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Diabetes Cure: A Medical Approach That Can Slow, Stop, Even Cure Type 2 Diabetes

Diabetes Cure: A Medical Approach That Can Slow, Stop, Even Cure Type 2 Diabetes

by Dr. Vern Cherewatenko

"Worldwide diabetes epidemic predicted."
— Reuters, Semptember 8, 1998

Diabetes is the seventh leading cause of death in the United States, and many of the 2,200 people in the United States diagnosed with diabetes each day are unaware they have it until major complications arise. Prevention and treatment of diabetes have become an


"Worldwide diabetes epidemic predicted."
— Reuters, Semptember 8, 1998

Diabetes is the seventh leading cause of death in the United States, and many of the 2,200 people in the United States diagnosed with diabetes each day are unaware they have it until major complications arise. Prevention and treatment of diabetes have become an urgent priority, as the global diabetes have a serious impact on the aging American population. Particularly alarming is type 2, or "late-onset" diabetes, a chronic illness that impairs the body's ability to use the insulin it produces to regulate blood sugar levels. In The Diabetes Cure, Vern Cherewatenko, M.D., has developed an innovative program to cure type 2 diabetes using HCA—hydroxycitric acid—to enhance the effectiveness of the body's own insulin.

HCA is an herbal compound found naturally in the brindle berry and is sold over the counter. Taken in conjunction with the mineral chromium, HCA can improve your body's response to insulin without resorting to some of the "harder" and more expensive glucose-control drugs on the market. Best of all, there are no side effects. Dr. Cherewatenko counts HCA and chromium consumption as one of the nine steps to curing diabetes—others presented and discussed comprehensively in the book include exercise, stress reduction, healthy eating habits, and frequent doctor visits.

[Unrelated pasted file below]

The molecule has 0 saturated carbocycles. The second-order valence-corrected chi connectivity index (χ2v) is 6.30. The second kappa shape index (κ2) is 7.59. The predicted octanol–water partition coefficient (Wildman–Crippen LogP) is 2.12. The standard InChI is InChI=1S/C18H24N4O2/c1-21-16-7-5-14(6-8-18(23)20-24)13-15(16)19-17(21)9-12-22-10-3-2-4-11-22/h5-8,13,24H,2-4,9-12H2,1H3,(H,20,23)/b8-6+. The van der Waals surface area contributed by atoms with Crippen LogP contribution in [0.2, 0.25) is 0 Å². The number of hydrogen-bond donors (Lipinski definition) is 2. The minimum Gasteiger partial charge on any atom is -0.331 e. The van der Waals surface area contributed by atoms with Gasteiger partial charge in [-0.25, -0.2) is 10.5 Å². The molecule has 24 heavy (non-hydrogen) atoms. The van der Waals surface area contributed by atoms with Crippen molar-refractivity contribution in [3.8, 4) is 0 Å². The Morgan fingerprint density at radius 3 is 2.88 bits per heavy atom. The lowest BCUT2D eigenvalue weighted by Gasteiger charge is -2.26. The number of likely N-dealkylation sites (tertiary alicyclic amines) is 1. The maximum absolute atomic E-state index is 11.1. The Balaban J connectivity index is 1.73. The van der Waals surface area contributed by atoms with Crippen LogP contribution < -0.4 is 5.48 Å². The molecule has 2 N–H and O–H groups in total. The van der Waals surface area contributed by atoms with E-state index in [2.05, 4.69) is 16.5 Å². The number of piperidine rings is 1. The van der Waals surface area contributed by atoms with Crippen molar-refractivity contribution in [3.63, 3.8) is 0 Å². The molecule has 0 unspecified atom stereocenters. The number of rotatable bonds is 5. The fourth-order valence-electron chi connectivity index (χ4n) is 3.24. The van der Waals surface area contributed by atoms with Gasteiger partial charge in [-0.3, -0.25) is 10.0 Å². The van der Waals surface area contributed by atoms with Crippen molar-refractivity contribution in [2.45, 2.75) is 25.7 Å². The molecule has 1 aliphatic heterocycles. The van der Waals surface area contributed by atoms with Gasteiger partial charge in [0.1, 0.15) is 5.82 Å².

Dr. Cherewatenko also provides important warning signs that can help prevent diabetes in those determined to be at highest risk. And if you already have the disease, he will show you how to halt it's progression and possibly reverse its debilitating effects. With the aid of the nine simple steps outlined in The Diabetes Cure, you can beat diabetes and get your health in order.

Editorial Reviews

Library Journal
Family practitioner Cherewatenko feels that he "cured" his borderline diabetes through diet, exercise, and the herbal substance hydroxycitric acid (HCA), rather than his loss of 151 excess pounds. Much of the book revolves around his enthusiasm for HCA and patients' case studies. His vague, nine-point program includes exercise, vitamin supplements and a healthy diet, lowering stress levels, and maintaining a positive attitude. Warnings that diabetes medications can be hazardous and claims such as "a combination of lifestyle change with any diet drug will allow a person with type II diabetes to eliminate medication or greatly reduce the amount needed" (rather than pointing out that weight loss is the key factor) are dangerous and irresponsible. Not recommended; the American Diabetes Association Complete Guide to Diabetes (LJ 8/96) is a far superior choice.--Janet M. Schneider, James A. Haley Veterans Hosp., Tampa, FL

Product Details

HarperCollins Publishers
Publication date:
Product dimensions:
5.50(w) x 8.25(h) x 0.97(d)

Read an Excerpt

Can Diabetes Be Cured?

Diabetes is called the silent disease because it usually sneaks up on you without warning. It can start with feelings of overwhelming tiredness, or a need to eat even though you feel full to capacity. It sometimes shows up as blurry vision or as flashes of light. You might have a headache that lingers long past the aspirin you have taken to get rid of it, or a cut or sore that just doesn't heal.

Like most people, you will ignore these early signs by blaming them on stress or too little rest. After a while, the silent disease becomes too noisy to ignore. Perhaps you lose several pounds without being on a diet, or you have a numbness or tingling in your hands that makes you fear a stroke or tumor. You know something is wrong that should be attended to by a doctor.

After hearing your symptoms, the doctor suspects that you may have diabetes. Still, a diagnosis can't be made until at least a random plasma glucose test is done. This test is the simplest way to detect diabetes because it measures the amount of blood glucose in your system. It can be done without fasting to see if diabetes is possibly the problem. The nurse draws a vial of blood, and you wait for an answer from the laboratory.

The results aren't good. Your doctor tells you that the normal glucose count for this test is under 200 milligrams per deciliter (mg/dl). Your numbers, he explains are over 300.

"Could there be a mistake?" you ask, feeling a wave of fear.